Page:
Sunday, December 7, 2008

Chicken Little Gets a Time Out

I will admit that I sometimes enjoy being mildly alarmist. Still, recent events notwithstanding, some of my recent posts ("Panic", "Hindenberg") may have been counter-productive to those readers actually inclined toward hysteria. As Janet Reid reminds us, it is not the time to start dreeing your weird.

(Well, ok. For the people who have lost their jobs just before the holidays, probably it is.)

But for those of us still at sea on the great ship of publishing, this economy is not our iceberg. We've just hit some really choppy water. Work will likely be harder in the immediate future. We'll feel particularly bad about those colleagues we know who are out on their butts. There will be more drinking in publishing circles (marginally, as we've already set a pretty high bar for ourselves).

However: we will get through this. If you find wailing through the streets personally cathartic, though, feel free.

7 comments:

Sarah Laurenson said...

In the tough times of the past, people turned to light entertainment to forget their worries. Sounds like opportunity to me.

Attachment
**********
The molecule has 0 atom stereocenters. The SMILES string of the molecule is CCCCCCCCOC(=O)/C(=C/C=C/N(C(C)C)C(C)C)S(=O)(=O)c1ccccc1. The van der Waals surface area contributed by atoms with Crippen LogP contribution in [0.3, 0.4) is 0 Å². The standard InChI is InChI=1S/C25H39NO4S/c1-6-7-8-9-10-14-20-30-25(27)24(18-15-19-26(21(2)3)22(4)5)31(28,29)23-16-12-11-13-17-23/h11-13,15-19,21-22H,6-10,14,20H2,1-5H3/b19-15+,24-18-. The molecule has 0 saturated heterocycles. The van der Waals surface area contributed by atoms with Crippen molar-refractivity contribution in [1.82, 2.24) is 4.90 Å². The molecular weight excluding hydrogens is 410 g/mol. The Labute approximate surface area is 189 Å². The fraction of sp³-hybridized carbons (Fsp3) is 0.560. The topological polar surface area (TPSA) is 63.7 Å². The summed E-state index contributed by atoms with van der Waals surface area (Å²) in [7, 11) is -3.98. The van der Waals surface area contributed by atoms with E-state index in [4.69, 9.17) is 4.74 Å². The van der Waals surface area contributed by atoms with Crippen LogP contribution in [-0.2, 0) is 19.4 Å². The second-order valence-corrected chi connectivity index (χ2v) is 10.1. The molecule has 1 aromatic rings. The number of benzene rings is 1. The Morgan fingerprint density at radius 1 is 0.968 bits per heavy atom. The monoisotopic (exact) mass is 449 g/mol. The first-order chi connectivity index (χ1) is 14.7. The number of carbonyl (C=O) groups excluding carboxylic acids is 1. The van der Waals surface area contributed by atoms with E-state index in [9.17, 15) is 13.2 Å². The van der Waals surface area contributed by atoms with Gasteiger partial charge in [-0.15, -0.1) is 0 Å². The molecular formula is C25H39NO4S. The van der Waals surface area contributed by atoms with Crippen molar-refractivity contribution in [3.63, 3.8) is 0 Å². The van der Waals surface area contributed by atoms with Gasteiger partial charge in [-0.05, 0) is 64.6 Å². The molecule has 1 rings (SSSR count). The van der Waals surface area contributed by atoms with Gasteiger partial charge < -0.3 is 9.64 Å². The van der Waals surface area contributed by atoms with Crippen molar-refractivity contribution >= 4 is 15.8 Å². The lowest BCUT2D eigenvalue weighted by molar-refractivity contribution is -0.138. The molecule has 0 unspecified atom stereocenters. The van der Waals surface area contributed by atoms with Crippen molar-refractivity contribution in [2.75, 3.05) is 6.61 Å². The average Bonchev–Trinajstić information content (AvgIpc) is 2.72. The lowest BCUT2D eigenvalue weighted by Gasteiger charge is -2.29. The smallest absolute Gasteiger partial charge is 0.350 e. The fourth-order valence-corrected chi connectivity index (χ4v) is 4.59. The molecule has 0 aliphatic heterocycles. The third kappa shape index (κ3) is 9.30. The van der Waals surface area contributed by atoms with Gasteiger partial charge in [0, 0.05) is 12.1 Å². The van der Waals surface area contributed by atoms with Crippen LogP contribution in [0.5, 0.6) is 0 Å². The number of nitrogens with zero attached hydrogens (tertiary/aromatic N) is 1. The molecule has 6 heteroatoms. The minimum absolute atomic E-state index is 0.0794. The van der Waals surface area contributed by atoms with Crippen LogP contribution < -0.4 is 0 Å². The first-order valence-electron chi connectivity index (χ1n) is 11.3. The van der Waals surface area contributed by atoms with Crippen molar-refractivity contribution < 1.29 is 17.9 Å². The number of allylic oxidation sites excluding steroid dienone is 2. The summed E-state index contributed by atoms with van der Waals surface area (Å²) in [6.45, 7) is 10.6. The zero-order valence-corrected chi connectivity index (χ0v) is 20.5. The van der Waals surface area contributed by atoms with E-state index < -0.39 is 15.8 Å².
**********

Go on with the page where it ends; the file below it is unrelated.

Kerry said...

Can I wail through the streets in drag? Because that would make it awesome.

Anonymous said...

Thanks for posting this link.

Anonymous said...

And for anyone still hearing that the folks at Houghton Mifflin Harcourt aren't buying anything, even in the children's dept. (I heard this again yesterday from someone supposedly "in the know"), my friend just got an offer there on a book. So ... hope lives!

christine tripp said...

Didn't someone once say, the only thing we have to fear is fear itself? I tend to try to not feed into media doom, gloom and fear reporting. Of course, Countries at war do suffer financially but Sarah, your right that historically, the entertainment industry flourished. Not sure if it will still hold true.
Found this bit of little on PW, I search out good news when and where ever possible:)

>With both publishers and booksellers reporting dismal sales for much of the fall, figures from Nielsen BookScan show that for the just-concluded Thanksgiving week ended November 30, unit sales from stores that report to its service rose 6% over Thanksgiving week in 2007. Unit sales hit 16.2 million, according to BookScan, with the largest gain coming in the children’s fiction category where units jumped 33.7%. The BookScan findings dovetail with reports from about a dozen independents that found business picking up a bit during Thanksgiving week led by the titles of YA author Stephenie Myers<

Heidi said...

Sometimes I stop by here just for the post titles.

Of course, I'm not prone to hysteria. But your titles do get me laughing pretty hard!

Marcia said...

I've just spend over $100 on books for Christmas gifts. And another $50 beyond that on movies.